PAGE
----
Viereck, Peter 1916-2006
Viereck, Peter 1916-2006
(Peter Robert Edwin Viereck)
OBITUARY NOTICE— See index for CA sketch: Born August 5, 1916, in New York, NY; died May 13, 2006, in South Hadley, MA. Historian, educator, philosopher, and author. Viereck was a Pulitzer Prizewinning poet, a professor who specialized in Russian history, and a moderate-conservative political philosopher. The son of a German journalist who supported Adolf Hitler, he studied history at Harvard University, where he finished a Ph.D. in 1942. With America involved in the war, Viereck joined the U.S. Army's Psychological Warfare division and found himself analyzing Nazi propaganda. Meanwhile, his father had been involved in writing that same propaganda and found himself imprisoned for four years. The ideological rift between father and son kept them estranged for a long time. Viereck's first book, in fact, was a diatribe against Nazi ideology titled Metapolitics: From the Romantics to Hitler (1941; expanded edition, 2003). After World War II, Viereck taught briefly at Harvard and at Smith College before joining the faculty at Mount Holyoke College in 1948. Here he taught European and Russian history and chaired the history department. He would teach at Mount Holyoke for the next fifty years, until his retirement. As a writer and philosopher, Viereck was notable for his poetry and for his involvement in the early movement in conservatism during the late 1940s and early 1950s. Conservatives often credit him for helping to bring attention to their ideals so that they were not considered extremist. While anticommunist, for example, Viereck criticized Senator Joseph McCarthy's communist witch hunts and supported the candidacy of Democrat Adlai Stevenson for the presidency. He was not in favor of extremism of any sort, but instead held that conservatives are those people who recognized that there is an evil side to human nature that can never be removed and that, therefore, society needed to employ restrictions to maintain an acceptable level of sustainable social patterns. He expressed his beliefs in such books as Conservatism Revisited: The Revolt against Revolt, 1815-1949 (1949; 2nd edition published as Conservatism Revisited and the New Conservatism: What Went Wrong?, 1962;; expanded edition, 2004) and Conservatism: From John Adams to Churchill (1956; revised edition, 1962). As conservative writers such as William F. Buckley, Jr., came into prominence, however, Viereck withdrew from the dialogue and focused on teaching and writing poetry. His first collection of verse, Terror and Decorum: Poems 1940-1948, was an auspicious debut that won the 1949 Pulitzer Prize. As a poet, Viereck was known for his lyricism, his occasional comic elements, and his skill at rhyming. Also the recipient of such poetry prizes as the 1948 Tietjens Prize and the 1980 Sadin prize, he released ten collections in all, including The First Morning: New Poems (1952), The Persimmon Tree (1956), New and Selected Poems, 1932-1967 (1967), and Tide and Continuities: Last and First Poems, 1995-1938 (1995). Among his last publications were Unadjusted Man in an Overadjusted Age (2004), Strict Wilderness (2005), and Doorlast Poems (2005). At the time of his death, he had completed two other books scheduled to be published posthumously: Transplanting, which is a collection of translated German poems, and Strict Wildness: Discoveries in Poetry and History.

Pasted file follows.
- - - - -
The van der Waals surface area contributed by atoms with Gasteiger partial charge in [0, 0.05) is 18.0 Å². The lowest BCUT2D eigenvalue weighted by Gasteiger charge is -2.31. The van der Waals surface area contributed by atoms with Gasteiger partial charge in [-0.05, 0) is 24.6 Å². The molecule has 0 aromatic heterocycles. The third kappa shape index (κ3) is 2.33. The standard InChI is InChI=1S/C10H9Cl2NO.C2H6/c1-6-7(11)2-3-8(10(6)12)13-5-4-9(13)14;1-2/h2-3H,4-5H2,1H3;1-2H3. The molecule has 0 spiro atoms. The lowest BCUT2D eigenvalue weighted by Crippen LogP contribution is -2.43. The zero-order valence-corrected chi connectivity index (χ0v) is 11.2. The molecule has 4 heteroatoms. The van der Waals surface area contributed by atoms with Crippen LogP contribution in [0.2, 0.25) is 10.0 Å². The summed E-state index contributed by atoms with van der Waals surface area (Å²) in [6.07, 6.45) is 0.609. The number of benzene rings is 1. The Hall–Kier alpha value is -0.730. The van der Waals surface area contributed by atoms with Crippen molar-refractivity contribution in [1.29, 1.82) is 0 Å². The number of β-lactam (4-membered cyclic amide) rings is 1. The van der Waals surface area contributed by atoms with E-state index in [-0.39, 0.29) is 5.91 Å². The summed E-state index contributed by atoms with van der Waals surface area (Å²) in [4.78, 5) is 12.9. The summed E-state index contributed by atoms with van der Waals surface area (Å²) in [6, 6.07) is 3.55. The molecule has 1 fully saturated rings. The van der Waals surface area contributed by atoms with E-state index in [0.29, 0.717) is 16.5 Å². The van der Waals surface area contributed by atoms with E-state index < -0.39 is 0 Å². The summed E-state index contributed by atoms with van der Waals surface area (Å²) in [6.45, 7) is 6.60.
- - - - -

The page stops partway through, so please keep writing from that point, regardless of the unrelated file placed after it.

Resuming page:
OBITUARIES AND OTHER SOURCES:
Chicago Tribune, May 20, 2006, section 2, p. 11.
Los Angeles Times, May 20, 2006, p. B15.
New York Times, May 19, 2006, p. C13.
Washington Post, May 21, 2006, p. C8.